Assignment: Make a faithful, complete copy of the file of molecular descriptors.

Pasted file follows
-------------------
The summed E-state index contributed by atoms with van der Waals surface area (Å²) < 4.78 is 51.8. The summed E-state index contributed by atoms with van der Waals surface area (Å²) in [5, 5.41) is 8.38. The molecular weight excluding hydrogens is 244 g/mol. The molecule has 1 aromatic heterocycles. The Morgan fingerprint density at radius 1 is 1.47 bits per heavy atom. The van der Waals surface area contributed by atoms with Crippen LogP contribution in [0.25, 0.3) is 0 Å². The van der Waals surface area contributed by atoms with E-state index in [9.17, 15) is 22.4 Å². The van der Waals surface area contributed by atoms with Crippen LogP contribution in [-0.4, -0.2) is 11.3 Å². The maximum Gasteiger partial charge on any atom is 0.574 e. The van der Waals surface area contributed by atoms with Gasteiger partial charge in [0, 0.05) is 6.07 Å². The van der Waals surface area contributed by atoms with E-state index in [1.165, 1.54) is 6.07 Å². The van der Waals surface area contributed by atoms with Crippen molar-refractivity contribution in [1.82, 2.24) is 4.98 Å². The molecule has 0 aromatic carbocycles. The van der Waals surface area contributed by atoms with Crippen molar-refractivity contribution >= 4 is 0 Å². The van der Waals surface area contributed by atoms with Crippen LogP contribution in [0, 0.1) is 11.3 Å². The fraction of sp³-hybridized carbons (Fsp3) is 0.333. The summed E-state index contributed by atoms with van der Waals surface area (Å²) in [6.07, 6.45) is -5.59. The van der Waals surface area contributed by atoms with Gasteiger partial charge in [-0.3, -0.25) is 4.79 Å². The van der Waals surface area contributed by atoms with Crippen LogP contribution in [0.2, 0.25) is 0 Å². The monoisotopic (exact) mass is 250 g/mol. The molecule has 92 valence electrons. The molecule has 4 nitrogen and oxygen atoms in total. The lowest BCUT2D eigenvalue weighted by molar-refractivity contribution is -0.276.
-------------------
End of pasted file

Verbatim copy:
The summed E-state index contributed by atoms with van der Waals surface area (Å²) < 4.78 is 51.8. The summed E-state index contributed by atoms with van der Waals surface area (Å²) in [5, 5.41) is 8.38. The molecular weight excluding hydrogens is 244 g/mol. The molecule has 1 aromatic heterocycles. The Morgan fingerprint density at radius 1 is 1.47 bits per heavy atom. The van der Waals surface area contributed by atoms with Crippen LogP contribution in [0.25, 0.3) is 0 Å². The van der Waals surface area contributed by atoms with E-state index in [9.17, 15) is 22.4 Å². The van der Waals surface area contributed by atoms with Crippen LogP contribution in [-0.4, -0.2) is 11.3 Å². The maximum Gasteiger partial charge on any atom is 0.574 e. The van der Waals surface area contributed by atoms with Gasteiger partial charge in [0, 0.05) is 6.07 Å². The van der Waals surface area contributed by atoms with E-state index in [1.165, 1.54) is 6.07 Å². The van der Waals surface area contributed by atoms with Crippen molar-refractivity contribution in [1.82, 2.24) is 4.98 Å². The molecule has 0 aromatic carbocycles. The van der Waals surface area contributed by atoms with Crippen molar-refractivity contribution >= 4 is 0 Å². The van der Waals surface area contributed by atoms with Crippen LogP contribution in [0, 0.1) is 11.3 Å². The fraction of sp³-hybridized carbons (Fsp3) is 0.333. The summed E-state index contributed by atoms with van der Waals surface area (Å²) in [6.07, 6.45) is -5.59. The van der Waals surface area contributed by atoms with Gasteiger partial charge in [-0.3, -0.25) is 4.79 Å². The van der Waals surface area contributed by atoms with Crippen LogP contribution in [0.2, 0.25) is 0 Å². The monoisotopic (exact) mass is 250 g/mol. The molecule has 92 valence electrons. The molecule has 4 nitrogen and oxygen atoms in total. The lowest BCUT2D eigenvalue weighted by molar-refractivity contribution is -0.276.